For survivors of the mass shooting at two mosques in New Zealand, the many paths to recovery are still long and winding.
The Australian man who killed 51 people at two mosques in New Zealand in 2019 meticulously planned his shooting rampage to maximise casualties, a prosecutor said at the start of sentencing hearings on Monday.
Brenton Tarrant, a self-confessed white supremacist, has pleaded guilty to 51 murder charges, 40 charges of attempted murder and one charge of committing a terrorist act in relation to the massacre in the southern city of Christchurch, which he streamed live on Facebook.
The 29-year-old faces a sentence of life in prison, possibly without parole, when he is sentenced later this week.
Handcuffed and dressed in grey prison clothes, Tarrant sat impassive as he looked directly at survivors and family members of those who died as they spoke about how their lives had been affected by the killings.
Crown prosecutor Barnaby Hawes said Tarrant told police after his arrest that he wanted to create fear among the Muslim population.
“He intended to instil fear into those he described as invaders, including the Muslim population or more generally non-European immigrants,” Hawes said.
Tarrant also expressed regret for not taking more lives and had planned to burn the mosques down, Hawes said.
Maysoon Salama, mother of 33-year-old Atta Elayyan, who was shot dead as he prayed at the back of the mosque, said she constantly wondered what her son had been thinking in his last moments “armed only with his courage”.
Elayyan was a goalkeeper for the New Zealand men’s futsal team.
“I can’t forgive you…” she said. “You gave yourself the authority to take the souls of 51 poeple. Our only crime in your eyes is that we are Muslims.”
Gamal Fouda, imam of Al Noor mosque, told Tarrant that he was “misguided and misled”.
“I can say to the family of the terrorist that they have lost a son and we have lost many from our community, too,” Fouda said.
“I respect them because they are suffering as we are.”
While most of Tarrant’s victims were at Al Noor mosque, he attacked a second mosque before being detained en route to a third.
The attacks prompted a global outpouring of grief, as well as a ban on weapons in New Zealand and closer scrutiny of online platforms around the world.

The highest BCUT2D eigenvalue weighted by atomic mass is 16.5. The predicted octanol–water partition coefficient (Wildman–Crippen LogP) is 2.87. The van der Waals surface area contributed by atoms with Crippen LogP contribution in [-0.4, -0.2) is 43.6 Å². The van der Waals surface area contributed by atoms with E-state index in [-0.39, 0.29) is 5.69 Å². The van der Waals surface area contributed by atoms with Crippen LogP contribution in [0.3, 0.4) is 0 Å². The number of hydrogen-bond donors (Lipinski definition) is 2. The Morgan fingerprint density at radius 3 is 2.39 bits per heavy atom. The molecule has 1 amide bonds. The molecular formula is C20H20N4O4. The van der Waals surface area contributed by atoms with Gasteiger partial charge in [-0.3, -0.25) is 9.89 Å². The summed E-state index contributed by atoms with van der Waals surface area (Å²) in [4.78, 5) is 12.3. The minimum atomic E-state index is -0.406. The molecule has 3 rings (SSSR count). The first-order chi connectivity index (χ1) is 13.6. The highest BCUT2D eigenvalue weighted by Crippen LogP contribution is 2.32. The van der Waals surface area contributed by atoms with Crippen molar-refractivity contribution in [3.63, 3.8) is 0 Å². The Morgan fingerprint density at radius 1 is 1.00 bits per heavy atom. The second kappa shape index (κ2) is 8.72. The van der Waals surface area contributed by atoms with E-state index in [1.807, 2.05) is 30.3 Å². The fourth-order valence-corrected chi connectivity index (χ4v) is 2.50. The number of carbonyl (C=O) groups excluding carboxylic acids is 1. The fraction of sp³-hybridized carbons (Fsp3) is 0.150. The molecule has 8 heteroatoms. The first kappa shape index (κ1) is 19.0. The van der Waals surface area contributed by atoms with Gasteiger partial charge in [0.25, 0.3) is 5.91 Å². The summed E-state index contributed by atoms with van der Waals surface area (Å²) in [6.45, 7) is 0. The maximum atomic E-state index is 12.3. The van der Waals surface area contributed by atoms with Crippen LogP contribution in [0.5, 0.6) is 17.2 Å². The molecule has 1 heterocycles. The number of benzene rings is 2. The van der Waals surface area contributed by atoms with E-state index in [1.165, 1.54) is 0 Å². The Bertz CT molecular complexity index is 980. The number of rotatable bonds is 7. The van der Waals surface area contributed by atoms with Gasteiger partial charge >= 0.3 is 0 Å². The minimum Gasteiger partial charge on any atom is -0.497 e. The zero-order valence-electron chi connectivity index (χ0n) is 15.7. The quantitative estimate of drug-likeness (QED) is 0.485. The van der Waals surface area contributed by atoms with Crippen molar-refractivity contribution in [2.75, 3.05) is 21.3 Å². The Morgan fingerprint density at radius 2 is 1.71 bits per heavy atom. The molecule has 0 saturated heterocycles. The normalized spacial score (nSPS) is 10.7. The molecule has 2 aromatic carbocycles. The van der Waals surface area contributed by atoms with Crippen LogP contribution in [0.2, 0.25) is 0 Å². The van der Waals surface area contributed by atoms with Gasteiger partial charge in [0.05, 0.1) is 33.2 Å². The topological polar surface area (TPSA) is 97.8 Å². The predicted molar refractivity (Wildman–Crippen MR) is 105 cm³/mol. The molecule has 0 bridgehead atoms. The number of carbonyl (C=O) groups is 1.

Security was tight outside the court, with police dogs pacing the streets and snipers on rooftops, television footage showed.
High Court judge Cameron Mander said he had received more than 200 victim impact statements, along with submissions from various organisations.
“I have read them all,” said Mander, who added that he would not sentence Tarrant before Thursday morning to allow survivors and family members of victims an opportunity to address the court.
Many of the people who will give victim impact statements have travelled from overseas for the sentencing, undergoing two weeks of quarantine so they can participate.
New Zealand court begins sentencing the Christchurch mosque terrorist (who killed 51 people as they prayed) today.
Kia Kaha all my Kiwi friends and family. And to my Muslim brothers and sisters in Christchurch:
قَالَ لَا تَخَافَا ۖ إِنَّنِي مَعَكُمَا أَسْمَعُ وَأَرَىٰ
— Susan Carland (@SusanCarland) August 24, 2020
Thinking of the victims of the Christchurch shooter, their families, and the Muslim community across New Zealand. Today must be a harrowing day for them.
— Nina Obermaier (@NinaObermaierEU) August 24, 2020
Due to coronavirus-related restrictions, hundreds more will have to observe physical distancing as they watch proceedings via live feeds to seven courtrooms in Christchurch. Others have been granted permission to monitor the hearings online, all part of a massive logistical exercise that includes the live translation of proceedings into eight languages to accommodate the diversity of the Muslim community.
Live reporting from the courtroom has been banned, and other restrictions have been put in place on what the media can report.
A murder conviction carries a mandatory sentence of life in prison. The judge can impose a life term without parole, a sentence that has never been used in New Zealand.